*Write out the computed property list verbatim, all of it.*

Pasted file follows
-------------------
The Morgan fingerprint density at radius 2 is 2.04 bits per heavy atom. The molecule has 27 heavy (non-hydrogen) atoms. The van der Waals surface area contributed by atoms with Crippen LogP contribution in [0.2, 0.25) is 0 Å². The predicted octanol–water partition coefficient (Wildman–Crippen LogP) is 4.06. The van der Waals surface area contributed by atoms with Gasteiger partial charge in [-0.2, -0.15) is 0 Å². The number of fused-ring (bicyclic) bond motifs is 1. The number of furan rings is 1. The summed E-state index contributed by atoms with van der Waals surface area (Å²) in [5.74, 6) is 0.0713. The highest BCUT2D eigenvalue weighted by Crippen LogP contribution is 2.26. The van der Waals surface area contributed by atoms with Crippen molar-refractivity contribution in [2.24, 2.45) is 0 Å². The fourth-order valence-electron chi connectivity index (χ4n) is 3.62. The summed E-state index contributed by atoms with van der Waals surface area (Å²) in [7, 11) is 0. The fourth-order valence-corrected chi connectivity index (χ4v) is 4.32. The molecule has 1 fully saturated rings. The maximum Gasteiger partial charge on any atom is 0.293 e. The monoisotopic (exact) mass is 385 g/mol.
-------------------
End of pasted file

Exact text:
The Morgan fingerprint density at radius 2 is 2.04 bits per heavy atom. The molecule has 27 heavy (non-hydrogen) atoms. The van der Waals surface area contributed by atoms with Crippen LogP contribution in [0.2, 0.25) is 0 Å². The predicted octanol–water partition coefficient (Wildman–Crippen LogP) is 4.06. The van der Waals surface area contributed by atoms with Gasteiger partial charge in [-0.2, -0.15) is 0 Å². The number of fused-ring (bicyclic) bond motifs is 1. The number of furan rings is 1. The summed E-state index contributed by atoms with van der Waals surface area (Å²) in [5.74, 6) is 0.0713. The highest BCUT2D eigenvalue weighted by Crippen LogP contribution is 2.26. The van der Waals surface area contributed by atoms with Crippen molar-refractivity contribution in [2.24, 2.45) is 0 Å². The fourth-order valence-electron chi connectivity index (χ4n) is 3.62. The summed E-state index contributed by atoms with van der Waals surface area (Å²) in [7, 11) is 0. The fourth-order valence-corrected chi connectivity index (χ4v) is 4.32. The molecule has 1 fully saturated rings. The maximum Gasteiger partial charge on any atom is 0.293 e. The monoisotopic (exact) mass is 385 g/mol.